Late Art Deco Period Marquise Cut Diamond Engagement Ring, c.1930s
This term refers to the decorative art style of the 1920s and 1930s. Bold geometric shapes and opulence characterized the style of the era.
The shape of a cut gemstone or the shape of a design of a ring or other piece of jewellery, credited to King Louis XV of France. The marquise shape is distinctive due to its oval shape, with pointed ends.
A metal prized for its rarity, whiteness, high tensile strength and insusceptibility to corrosion. It first became widely used in jewellery in the late nineteenth century, when methods were found to make it more easily workable. It features heavily in the delicate Edwardian jewellery of the first decades of the twentieth century.
A term used to describe the cut of a stone, usually cut prior to 1910. They are characterized by having small tables, large culets and rounded outline with a high crown. They were cut so to produce optimal levels of fire, seen best in candlelight.
A term used to describe the severity of the internal and external inclusions in a gemstone. See The Four C’s for further information.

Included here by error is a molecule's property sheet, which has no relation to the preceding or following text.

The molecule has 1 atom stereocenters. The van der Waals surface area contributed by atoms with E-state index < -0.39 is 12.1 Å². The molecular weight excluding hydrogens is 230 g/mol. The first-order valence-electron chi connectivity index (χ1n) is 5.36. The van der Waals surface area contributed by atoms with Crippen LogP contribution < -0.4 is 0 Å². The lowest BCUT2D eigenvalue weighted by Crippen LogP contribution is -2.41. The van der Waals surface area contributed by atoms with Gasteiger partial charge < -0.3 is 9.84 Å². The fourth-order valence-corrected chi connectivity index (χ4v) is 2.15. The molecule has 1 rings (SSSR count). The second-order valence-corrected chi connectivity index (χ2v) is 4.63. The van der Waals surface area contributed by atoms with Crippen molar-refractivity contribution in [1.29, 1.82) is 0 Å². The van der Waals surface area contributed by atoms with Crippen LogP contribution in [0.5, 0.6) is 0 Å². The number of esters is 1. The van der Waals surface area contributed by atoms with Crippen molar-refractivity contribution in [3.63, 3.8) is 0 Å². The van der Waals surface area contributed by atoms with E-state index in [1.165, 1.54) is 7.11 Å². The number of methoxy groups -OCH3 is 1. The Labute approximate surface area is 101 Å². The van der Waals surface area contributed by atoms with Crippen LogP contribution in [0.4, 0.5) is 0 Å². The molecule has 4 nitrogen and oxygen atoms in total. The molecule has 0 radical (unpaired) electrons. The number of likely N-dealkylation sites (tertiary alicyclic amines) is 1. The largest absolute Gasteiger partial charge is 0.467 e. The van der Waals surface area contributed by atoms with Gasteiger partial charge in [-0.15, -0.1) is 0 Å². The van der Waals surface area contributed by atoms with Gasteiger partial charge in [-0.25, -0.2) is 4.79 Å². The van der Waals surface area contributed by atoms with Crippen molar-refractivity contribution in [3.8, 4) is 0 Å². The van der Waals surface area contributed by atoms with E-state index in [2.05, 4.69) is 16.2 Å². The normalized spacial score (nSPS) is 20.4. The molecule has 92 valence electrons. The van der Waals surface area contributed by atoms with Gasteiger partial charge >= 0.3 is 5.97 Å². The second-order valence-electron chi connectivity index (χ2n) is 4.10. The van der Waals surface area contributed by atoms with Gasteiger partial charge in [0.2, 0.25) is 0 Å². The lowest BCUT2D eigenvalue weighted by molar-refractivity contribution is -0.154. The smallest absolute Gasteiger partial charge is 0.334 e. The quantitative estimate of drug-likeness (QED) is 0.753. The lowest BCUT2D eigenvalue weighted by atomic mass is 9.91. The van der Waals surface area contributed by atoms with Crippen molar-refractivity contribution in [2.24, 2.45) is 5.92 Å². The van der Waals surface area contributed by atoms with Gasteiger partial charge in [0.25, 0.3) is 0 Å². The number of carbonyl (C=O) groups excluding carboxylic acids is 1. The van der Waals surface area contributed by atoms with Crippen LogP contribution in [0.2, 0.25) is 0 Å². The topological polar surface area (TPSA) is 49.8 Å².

Derived from the Greek meaning ‘unbreakable’, diamond is a mineral, considered to be the most beautiful and rare of all gemstones. Diamond has been associated with love for centuries.
A setting style. See bezel setting.
The diamond colour grading scale ranges from D to Z. See The Four C’s for more information.
One of the most defining characteristics of a diamond is its cut. While high grades of color, clarity, and carat weight affect a diamond, it's the cut that determines the symmetry of the stone's facets, its overall proportions, and its ability to reflect light. An expertly cut diamond will achieve high levels of brilliance, sparkle, and durability. For more information and cut types, see The Four C's.
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